86% of buyers don’t know what a CLUE report is. Do you??

November 21, 2016

WASHINGTON – Nov. 16, 2016 ­– Homebuyers often shop around for the best rate on a homeowners insurance policy, but 86 percent of Americans don’t realize that the policy amount is based, in part, on the home’s claim history.

Sellers who make too many property insurance claims could harm future buyers, yet most buyers are unaware that actions take by a home’s previous owners may be considered when an insurance company sets a premium under their new policy.

Many insurers use CLUE – an acronym for Comprehensive Loss Underwriting Exchange – to report and check the claims history of homes. Yet, only 12 percent of buyers say they ask for a CLUE report before buying their current home, according to a new survey of more than 1,000 adults by InsuranceQuotes.

“Consumers of all ages, from millennials to seniors, are almost entirely unaware of how the CLUE database affects their insurance rates,” says Laura Adams, senior insurance analyst at InsuranceQuotes. “In most states, an inquiry about property damage can be added to your CLUE report and used against you, even if you never file a claim.”

Only the owner of a property can request a CLUE report. Homebuyers, therefore, need to ask sellers to obtain a copy on their own behalf.

“The CLUE report, which maintains data up to seven years, is a valuable tool for homebuyers because it reveals prior claims and potential risks,” Adams says. “It also helps home sellers provide full disclosure about their property’s condition.”

Homeowners can get a CLUE report free once every 12 months.

Source: InsuranceQuotes

© Copyright 2016 INFORMATION, INC. Bethesda, MD


Understanding Florida’s Homestead Rules

November 12, 2016

The rules governing HOMESTEAD Protection or Exemption apply in three contexts:

  1. Real Estate Tax Exemption
    • The list of exemptions includes among others, a cap on assessments called Save Our Homes and exemptions for widows, veterans and the blind.
    • The exemptions may give you significant savings on your real estate taxes.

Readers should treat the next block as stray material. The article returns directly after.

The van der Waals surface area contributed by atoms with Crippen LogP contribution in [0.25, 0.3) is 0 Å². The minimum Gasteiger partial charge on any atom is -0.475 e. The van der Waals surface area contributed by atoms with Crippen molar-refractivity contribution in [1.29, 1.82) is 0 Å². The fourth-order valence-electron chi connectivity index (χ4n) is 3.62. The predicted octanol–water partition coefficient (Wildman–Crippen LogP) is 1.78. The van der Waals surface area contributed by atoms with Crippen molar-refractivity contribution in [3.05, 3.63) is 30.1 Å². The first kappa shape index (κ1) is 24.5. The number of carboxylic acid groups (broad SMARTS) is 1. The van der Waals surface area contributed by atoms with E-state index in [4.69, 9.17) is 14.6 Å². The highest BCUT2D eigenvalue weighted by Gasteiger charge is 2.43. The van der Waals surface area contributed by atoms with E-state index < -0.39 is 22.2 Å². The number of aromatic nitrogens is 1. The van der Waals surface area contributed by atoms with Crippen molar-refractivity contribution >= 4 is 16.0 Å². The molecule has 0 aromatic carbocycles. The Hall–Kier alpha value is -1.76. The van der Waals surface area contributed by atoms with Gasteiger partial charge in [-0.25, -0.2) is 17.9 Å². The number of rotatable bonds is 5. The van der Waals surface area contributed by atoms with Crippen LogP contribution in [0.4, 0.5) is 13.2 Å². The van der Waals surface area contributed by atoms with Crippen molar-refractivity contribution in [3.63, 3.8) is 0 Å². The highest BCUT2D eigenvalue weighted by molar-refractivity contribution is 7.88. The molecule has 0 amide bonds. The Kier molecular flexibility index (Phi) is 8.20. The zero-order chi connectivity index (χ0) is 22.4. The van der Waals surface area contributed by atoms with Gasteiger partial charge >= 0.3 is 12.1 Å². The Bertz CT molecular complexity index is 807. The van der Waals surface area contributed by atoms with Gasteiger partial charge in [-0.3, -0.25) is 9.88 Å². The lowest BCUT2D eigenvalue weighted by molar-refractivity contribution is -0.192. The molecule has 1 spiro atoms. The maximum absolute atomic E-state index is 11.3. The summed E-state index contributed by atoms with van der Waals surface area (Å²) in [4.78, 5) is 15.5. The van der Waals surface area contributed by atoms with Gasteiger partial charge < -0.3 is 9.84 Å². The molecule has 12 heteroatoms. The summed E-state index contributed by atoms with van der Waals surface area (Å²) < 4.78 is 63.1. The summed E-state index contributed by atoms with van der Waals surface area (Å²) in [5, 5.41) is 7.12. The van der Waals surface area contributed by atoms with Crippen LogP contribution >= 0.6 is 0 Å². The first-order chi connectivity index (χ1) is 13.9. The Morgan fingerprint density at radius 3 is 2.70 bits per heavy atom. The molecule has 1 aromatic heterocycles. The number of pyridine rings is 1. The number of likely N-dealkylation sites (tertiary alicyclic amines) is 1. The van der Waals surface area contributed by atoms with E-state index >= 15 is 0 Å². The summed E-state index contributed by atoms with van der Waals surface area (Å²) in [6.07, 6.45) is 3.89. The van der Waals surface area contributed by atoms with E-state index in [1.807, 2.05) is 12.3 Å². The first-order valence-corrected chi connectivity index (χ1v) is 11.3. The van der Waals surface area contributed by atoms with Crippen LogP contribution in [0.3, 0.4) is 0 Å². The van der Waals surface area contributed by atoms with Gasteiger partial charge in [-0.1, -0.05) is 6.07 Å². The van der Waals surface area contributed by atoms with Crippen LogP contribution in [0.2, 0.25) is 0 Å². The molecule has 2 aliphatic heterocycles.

2. Creditor Protection
    • Florida prohibits creditor judgments from attaching to your homestead, keeping the creditor from forcing you to sell your home to pay off a judgment.
    • However, there are certain creditor claims that can still attach to your homestead such as IRS liens, foreclosures, past-due homeowner association fees and contractors’ liens.
  3. Transfer at Death
    • The laws governing transfers of homestead at the owner’s death will depend on whether or not you were married at the time of your death and if your heirs are minor children.
      1. If you have no spouse and no minor children, then you can leave the homestead to whomever you want.
      2. If you have a minor child and are married with your homestead titled in joint names with your spouse, then your protected homestead goes to your spouse by right of survivorship. However, if the property is in your name only, your spouse has two options: take a life estate (right to live in the property for his or her remaining lifetime) with the home passing to your children at his or her death, or take a half ownership interest and the children will receive the other half.
  • Specific rules govern the transfer of your home if you have a spouse and adult children.

The laws benefit you during your lifetime, but the transfer of your property at your death can affect your survivors and lead to disappointment and division. To ensure that you understand all aspects of the Florida homestead laws, consider consulting an experienced estate planning and probate attorney to help you plan appropriately and avoid family setbacks, hardships and discontent after you have passed.

To qualify for Homestead Exemption: